Get There Faster Jerry
by Deacon Blues
How do you run against someone who will outspend you eight or 10:1 in a gubernatorial race in the country's largest state? Jerry Brown and his team hopefully have such a plan. If they do, it should assume that Meg Whitman will bombard the airwaves with lies and distortions, like she did in the primary against Steve Poizner and is now doing to Brown. It should also assume that Whitman's team will do everything they can to make voters forget how rightward she went during the primary as she now scrambles back to the center. If Brown and his team are capable, they'll exploit that and ask conservatives if they can really trust someone who has walked away from her own statements on immigration in an effort to appeal to hispanic voters.
Brown cannot compete with Whitman's war chest and cannot get sucked into a costly fight with scarce funds. If any campaign called for a classic Tier One/Tier Two effort, this is the race. Brown needs to have his allies and their expenditure committees carry the burden for the media campaign against Whitman's record and statements, letting them do the dirty work of continuously doing the fact checking and negative narrative-setting against Whitman, while Brown does a Tier One campaign that takes advantage of all free media he can get, and runs on the high road talking of the future as a guy who was doing this decades ago.
But there's a problem with the Brown campaign that Whitman picked at this week, which is partially true: Brown hasn't been fast enough in telling us what his plan is, and why he's running. Although Whitman's latest ad against Brown is characteristically misleading, it does point to the reality that Brown's team shows no talent for getting ahead of the curve in pre-empting Whitman's likely lines of attack. For instance, it shouldn't have been any surprise that Whitman picked public pensions as an argument, or that she went at Brown's role in enacting collective bargaining for public employees nearly thirty years ago. The real mystery is why Brown and his team didn't get there first with his own "Sista Souljah" moment on public pensions. Brown came out with a good plan this week, which basically was to roll state pensions back to where they were in 1999 and add additional good ideas to the mix, but this should have been rolled out by Brown right after the primary last month and not now after Whitman hit him on the issue. If Brown's people were really good however, they'd also ask why a corporate CEO like Whitman, who's taken advantage of a rich package of her own gets to criticize public servants over frugality.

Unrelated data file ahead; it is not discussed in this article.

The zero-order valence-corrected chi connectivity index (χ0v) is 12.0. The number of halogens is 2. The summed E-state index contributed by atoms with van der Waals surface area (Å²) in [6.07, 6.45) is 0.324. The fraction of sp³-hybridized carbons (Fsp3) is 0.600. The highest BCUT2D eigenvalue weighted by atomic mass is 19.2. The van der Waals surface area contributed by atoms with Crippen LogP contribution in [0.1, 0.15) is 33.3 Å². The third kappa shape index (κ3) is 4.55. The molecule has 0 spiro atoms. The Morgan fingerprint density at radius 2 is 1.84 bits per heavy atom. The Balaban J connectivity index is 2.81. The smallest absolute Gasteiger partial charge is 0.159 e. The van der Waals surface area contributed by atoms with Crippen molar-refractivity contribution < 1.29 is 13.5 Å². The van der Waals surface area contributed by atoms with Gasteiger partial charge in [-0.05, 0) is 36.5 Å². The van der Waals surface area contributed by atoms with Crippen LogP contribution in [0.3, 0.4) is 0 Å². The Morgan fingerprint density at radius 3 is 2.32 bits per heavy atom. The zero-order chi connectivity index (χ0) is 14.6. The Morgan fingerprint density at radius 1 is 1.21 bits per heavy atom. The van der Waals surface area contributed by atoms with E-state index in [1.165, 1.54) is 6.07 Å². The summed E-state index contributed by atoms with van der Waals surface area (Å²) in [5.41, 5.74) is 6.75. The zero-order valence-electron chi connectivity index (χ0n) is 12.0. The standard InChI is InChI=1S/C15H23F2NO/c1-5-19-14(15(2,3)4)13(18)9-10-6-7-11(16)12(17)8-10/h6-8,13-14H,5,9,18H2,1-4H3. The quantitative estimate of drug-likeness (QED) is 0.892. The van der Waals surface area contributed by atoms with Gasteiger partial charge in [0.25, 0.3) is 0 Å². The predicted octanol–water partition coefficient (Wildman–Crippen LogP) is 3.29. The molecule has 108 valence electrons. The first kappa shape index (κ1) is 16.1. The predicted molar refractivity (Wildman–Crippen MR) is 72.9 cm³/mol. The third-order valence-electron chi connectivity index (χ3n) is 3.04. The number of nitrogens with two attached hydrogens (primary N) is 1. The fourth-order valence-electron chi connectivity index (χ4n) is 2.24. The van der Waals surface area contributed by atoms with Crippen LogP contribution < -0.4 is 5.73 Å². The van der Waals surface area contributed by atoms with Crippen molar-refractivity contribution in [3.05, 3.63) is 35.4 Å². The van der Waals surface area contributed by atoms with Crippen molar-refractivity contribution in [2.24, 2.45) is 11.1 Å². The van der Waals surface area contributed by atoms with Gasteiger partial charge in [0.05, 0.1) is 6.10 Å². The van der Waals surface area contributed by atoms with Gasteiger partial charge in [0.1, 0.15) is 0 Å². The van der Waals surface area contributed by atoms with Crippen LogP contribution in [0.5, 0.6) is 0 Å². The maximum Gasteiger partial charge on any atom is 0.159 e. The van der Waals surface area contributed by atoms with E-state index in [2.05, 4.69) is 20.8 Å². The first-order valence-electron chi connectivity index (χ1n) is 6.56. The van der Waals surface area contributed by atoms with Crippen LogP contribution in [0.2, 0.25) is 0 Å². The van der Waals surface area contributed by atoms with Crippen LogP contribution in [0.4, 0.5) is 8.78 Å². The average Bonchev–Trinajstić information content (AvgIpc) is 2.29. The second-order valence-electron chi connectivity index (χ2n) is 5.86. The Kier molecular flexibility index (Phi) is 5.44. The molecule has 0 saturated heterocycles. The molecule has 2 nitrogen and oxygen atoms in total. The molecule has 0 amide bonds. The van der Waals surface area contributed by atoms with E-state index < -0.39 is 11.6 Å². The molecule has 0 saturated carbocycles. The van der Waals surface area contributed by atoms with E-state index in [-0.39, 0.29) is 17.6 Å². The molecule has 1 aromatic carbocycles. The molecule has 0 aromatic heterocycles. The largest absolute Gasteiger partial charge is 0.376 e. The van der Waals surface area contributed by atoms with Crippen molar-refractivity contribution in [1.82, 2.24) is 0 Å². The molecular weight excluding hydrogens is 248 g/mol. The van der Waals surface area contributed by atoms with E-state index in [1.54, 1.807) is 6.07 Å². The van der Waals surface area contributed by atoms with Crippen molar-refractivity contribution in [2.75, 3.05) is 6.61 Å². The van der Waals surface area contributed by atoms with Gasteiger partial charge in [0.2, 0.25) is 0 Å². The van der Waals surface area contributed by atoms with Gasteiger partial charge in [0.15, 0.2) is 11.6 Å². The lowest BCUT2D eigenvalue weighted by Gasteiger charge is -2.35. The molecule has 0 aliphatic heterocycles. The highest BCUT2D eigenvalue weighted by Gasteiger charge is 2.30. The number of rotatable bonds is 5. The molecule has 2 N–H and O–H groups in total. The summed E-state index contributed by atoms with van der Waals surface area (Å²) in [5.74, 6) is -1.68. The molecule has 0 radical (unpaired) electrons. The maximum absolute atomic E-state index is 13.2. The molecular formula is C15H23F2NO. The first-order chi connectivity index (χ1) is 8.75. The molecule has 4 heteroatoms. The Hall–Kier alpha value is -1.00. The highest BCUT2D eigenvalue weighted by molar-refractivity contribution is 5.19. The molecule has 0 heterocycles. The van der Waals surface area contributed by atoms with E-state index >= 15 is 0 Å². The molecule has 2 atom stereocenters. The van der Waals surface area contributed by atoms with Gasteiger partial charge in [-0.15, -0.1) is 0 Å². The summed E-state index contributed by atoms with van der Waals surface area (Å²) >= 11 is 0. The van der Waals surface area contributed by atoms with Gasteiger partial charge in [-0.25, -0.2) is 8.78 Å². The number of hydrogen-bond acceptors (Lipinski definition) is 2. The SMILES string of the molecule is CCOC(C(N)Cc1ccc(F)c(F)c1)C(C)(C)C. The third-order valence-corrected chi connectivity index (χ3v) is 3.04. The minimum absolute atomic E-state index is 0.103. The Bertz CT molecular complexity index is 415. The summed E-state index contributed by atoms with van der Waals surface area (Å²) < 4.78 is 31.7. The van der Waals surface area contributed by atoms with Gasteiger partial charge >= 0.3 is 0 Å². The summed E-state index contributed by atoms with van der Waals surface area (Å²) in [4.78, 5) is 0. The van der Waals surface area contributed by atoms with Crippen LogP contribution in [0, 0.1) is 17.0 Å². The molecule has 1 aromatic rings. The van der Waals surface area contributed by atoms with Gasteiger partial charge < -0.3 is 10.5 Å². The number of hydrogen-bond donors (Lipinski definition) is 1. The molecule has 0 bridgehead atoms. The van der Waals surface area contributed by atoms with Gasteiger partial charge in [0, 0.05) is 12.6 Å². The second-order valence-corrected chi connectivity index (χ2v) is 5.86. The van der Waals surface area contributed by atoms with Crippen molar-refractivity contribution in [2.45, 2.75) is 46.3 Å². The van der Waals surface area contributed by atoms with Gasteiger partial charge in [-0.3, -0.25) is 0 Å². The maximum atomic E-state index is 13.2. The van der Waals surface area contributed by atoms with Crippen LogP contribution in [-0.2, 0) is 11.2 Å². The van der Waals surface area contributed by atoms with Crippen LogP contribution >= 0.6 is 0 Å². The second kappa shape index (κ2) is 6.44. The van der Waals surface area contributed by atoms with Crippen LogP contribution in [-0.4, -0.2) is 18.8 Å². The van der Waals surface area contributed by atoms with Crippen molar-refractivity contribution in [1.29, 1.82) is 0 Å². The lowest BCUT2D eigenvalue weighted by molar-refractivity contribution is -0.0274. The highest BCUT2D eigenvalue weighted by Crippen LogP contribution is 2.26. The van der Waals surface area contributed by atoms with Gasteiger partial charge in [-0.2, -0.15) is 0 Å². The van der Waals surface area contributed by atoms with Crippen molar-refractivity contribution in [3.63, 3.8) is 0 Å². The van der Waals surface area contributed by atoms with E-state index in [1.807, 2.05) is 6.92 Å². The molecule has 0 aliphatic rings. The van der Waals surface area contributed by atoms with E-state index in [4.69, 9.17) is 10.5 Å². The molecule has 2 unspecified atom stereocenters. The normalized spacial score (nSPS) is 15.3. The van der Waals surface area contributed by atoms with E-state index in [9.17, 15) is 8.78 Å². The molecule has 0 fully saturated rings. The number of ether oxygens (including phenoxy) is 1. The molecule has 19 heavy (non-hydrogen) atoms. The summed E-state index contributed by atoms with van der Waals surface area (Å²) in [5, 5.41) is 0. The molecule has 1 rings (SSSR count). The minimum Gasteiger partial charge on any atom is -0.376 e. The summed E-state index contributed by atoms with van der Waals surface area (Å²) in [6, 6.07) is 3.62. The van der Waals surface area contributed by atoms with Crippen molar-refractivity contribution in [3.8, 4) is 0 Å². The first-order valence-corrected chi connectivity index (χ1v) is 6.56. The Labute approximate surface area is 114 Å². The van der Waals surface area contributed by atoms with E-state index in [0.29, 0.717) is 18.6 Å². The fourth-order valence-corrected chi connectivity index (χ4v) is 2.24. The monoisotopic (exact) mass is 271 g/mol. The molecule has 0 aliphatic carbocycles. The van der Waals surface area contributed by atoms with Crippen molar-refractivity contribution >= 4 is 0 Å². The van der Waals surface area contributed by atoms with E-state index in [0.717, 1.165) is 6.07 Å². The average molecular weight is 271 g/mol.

Similarly, Brown's team needs to do what Karl Rove does so well: figure out your opponent's likely attack points and get there ahead of them by attacking the attacker. Whitman's team will go after Brown on his starving of transporation needs while governor, his judicial appointments record, the death penalty, and his overall flaky image cultivated by his opponents over the years. Brown should get there ahead of her by talking up not only alternative energy and jobs, but also transportation infrastructure investments to address decades of bipartisan gubernatorial disregard. He could also make fun of the "flaky" argument with his age, and ask voters what's so flaky about talking up alternate energy, law and order, and real reform? And to get ahead of her on taxes and spending, he should be talking about reforming the state tax code and budget practices, even if it means tackling sacred cows like Propositions 98 and 13.
He can point out that no one who's really honest about his record would claim that he was a spendthrift while governor. He can also say he's learned a lot from being a city mayor and the state's AG, that give him additional life experiences that Whitman doesn't have to prepare him for another stint as the state's chief executive. And he can continually remind voters that she certainly demonstrated her commitment to public service by not voting all those years. Lastly, as far as integrity is concerned, he and his surrogates should ask voters if they want a Republican outsider who talks a good game in front of hand-picked hero-worshipping crowds (just like Bush did), but so quickly changes her position on the issues just to get elected, especially when she can't be bothered to vote.
He needs to simply ask voters if they want a corporate CEO without government experience or commitment, who is strongly backed by the same people who supported George W. Bush and uses the same tactics, to take over California at this time.